So, the data slices in datasets are now just history. Therefore, let’s talk a little bit more about triggers and how to run pipelines. In ADF V2 we have two options to run the pipeline:
In the first case, we run the trigger on demand. We can do it in many ways, including Visual Tools, REST API, PowerShell or C# etc.
The second option is something completely new. In order to run pipelines on a regular basis, we define a trigger. We can distinguish two types of this feature, i.e. a schedule trigger and a tumbling window trigger.
One of the differences between them is that the tumbling window trigger can process for periods defined in the past, a feature not supported by the schedule trigger. Similarly, we can use different approaches to run the pipeline, same as for on-demand run.
At this point, I will end my story about triggers and I will get back to them in the future.
Parameters are another new feature which is worth mentioning here. As we can imagine, they allow to “inject” some value which may have an impact on the ADF pipeline execution behavior. Furthermore, using parameters in conjunction with control flow activities, ADF system variables, and expression languages gives us really fancy possibilities for orchestrating pipeline behavior.
For instance, you can use pipeline parameters in the following situations:
I will cover this topic in more detail in another post where I will provide you with more real-life examples.
More and more components from the classic SQL Server Business Intelligence stack are brought to the Microsoft Azure ecosystem. Last time it was Analysis Services Tabular, now it’s time for Integration Services!
From now on you can host your Azure Data Factory pipelines in a dedicated environment called Integration Runtime (IR for short). IR is a compute infrastructure dedicated for Azure Data Factory. Its purpose is not only SSIS package execution but also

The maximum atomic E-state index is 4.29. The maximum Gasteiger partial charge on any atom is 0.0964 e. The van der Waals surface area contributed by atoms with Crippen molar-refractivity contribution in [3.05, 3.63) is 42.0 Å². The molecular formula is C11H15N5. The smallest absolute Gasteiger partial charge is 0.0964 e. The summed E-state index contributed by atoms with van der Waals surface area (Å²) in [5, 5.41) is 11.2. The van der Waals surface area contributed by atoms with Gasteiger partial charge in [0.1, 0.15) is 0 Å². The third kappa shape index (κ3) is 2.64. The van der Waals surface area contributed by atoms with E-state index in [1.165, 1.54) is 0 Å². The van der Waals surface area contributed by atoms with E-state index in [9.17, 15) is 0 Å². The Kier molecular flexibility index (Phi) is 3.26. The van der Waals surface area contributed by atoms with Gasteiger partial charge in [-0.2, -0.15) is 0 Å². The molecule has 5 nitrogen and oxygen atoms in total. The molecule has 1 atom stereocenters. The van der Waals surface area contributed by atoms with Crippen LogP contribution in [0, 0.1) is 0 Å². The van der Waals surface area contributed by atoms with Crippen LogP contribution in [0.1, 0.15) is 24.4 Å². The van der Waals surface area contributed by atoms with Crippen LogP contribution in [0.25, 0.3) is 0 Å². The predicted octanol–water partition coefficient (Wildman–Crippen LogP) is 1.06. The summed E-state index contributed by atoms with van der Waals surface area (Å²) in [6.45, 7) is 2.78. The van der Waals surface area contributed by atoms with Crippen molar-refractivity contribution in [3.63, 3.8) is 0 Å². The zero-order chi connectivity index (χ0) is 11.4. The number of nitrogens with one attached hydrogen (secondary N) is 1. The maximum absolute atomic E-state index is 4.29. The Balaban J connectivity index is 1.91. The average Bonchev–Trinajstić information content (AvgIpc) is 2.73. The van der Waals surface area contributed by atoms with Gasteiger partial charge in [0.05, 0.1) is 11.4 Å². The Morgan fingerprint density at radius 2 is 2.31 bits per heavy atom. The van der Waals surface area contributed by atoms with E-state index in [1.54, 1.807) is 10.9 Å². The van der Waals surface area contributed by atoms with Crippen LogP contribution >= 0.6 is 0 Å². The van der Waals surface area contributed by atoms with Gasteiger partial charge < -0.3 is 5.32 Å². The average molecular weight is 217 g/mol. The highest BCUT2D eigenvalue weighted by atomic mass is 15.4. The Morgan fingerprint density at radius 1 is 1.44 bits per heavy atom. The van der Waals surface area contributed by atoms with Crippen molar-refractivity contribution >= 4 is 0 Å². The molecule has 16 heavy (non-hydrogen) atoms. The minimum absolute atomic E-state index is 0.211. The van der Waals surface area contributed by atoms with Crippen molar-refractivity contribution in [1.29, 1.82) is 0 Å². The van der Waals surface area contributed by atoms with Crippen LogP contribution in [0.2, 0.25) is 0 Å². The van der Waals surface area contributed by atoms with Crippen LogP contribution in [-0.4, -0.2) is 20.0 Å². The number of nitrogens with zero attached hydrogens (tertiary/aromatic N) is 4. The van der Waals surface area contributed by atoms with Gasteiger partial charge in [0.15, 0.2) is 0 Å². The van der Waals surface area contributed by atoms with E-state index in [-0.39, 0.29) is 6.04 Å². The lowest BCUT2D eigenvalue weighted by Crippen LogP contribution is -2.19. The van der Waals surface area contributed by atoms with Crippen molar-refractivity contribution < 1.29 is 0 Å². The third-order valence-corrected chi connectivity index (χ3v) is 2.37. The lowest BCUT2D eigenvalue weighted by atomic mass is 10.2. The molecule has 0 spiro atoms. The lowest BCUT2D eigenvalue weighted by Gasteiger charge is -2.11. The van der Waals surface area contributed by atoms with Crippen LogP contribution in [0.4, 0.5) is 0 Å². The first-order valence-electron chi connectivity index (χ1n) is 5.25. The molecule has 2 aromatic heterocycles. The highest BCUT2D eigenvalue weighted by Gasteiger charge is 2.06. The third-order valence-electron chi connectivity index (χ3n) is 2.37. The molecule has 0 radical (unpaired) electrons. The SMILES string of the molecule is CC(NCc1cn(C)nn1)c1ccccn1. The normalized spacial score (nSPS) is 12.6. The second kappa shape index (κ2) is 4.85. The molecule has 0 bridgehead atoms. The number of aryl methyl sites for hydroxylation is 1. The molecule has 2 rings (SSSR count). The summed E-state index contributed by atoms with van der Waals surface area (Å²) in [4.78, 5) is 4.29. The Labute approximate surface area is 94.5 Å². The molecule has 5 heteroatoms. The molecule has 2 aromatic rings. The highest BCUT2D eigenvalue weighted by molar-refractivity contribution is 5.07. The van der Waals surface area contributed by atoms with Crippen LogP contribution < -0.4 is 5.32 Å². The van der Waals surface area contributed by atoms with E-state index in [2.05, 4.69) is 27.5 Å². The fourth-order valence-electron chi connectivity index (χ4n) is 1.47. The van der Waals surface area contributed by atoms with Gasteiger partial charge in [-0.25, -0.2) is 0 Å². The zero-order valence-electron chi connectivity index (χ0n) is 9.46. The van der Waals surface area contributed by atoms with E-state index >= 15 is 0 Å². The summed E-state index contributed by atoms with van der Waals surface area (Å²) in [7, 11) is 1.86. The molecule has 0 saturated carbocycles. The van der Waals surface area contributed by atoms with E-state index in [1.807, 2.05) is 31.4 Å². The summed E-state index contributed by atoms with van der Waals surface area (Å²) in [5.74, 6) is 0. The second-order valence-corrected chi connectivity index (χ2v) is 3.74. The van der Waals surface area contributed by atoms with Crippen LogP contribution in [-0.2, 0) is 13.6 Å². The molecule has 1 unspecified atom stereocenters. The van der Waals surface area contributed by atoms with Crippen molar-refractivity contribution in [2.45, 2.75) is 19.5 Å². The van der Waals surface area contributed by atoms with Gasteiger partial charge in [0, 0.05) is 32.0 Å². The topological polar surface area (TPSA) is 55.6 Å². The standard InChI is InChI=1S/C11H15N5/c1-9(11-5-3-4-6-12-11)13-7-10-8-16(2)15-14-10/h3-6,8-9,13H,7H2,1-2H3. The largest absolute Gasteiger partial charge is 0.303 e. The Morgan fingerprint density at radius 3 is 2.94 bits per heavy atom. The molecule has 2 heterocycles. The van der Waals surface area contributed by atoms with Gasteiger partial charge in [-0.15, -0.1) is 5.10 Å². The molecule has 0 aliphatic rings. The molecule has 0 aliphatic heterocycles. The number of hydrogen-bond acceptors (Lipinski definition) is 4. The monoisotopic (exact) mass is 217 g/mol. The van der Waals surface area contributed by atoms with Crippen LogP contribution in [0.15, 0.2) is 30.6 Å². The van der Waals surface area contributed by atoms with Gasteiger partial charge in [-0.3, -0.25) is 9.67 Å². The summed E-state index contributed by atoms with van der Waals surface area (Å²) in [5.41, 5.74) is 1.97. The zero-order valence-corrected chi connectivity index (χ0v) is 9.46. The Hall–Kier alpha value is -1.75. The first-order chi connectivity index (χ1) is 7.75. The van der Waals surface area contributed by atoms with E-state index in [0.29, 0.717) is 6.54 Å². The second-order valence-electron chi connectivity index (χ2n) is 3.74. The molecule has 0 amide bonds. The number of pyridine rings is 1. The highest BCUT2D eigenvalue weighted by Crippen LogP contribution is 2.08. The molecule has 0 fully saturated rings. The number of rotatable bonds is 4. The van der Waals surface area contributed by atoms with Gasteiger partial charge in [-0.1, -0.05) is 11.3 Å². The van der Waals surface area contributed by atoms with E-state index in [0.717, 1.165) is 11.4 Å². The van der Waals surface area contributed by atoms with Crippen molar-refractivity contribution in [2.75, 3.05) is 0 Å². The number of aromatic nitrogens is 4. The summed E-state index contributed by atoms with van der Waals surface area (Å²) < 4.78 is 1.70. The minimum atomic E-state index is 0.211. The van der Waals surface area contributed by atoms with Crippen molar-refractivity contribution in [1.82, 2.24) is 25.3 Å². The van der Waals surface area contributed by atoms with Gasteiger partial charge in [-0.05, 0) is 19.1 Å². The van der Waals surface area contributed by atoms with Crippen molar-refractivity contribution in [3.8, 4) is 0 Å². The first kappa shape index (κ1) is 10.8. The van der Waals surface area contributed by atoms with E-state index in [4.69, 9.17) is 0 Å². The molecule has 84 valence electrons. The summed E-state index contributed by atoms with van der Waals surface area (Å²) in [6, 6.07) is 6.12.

Activity dispatch and Data movement. I will not come back to those functionalities, so at this point I would like to tell you a little bit about them:
Integration runtime does not impact how SQL Server Integration Service package is developed. This means that you may still use SQL Server Data Tools (SSDT) for development, and you can also use it for deployment to your cloud environment (i.e. IR).
If you are curious how to create and maintain SSIS Integration Runtime and use it in practice then just follow my posts where I will dive into more detail.
Today, we started a series which describes the most important and valuable features introduced to Azure Data Factory V2. For sure ADF V2 is a service on which you should start focusing your attention.
The recent enhancements greatly improve the whole development lifecycle. Please, be aware that this is still a public preview and some features might not work correctly or something might change before general availability (GA). Nevertheless, it is worth to be up-to-date and one step ahead!
I will cover all five topics in more detail in the future articles. I encourage you to read them. Stay tuned, or for more information, get in touch!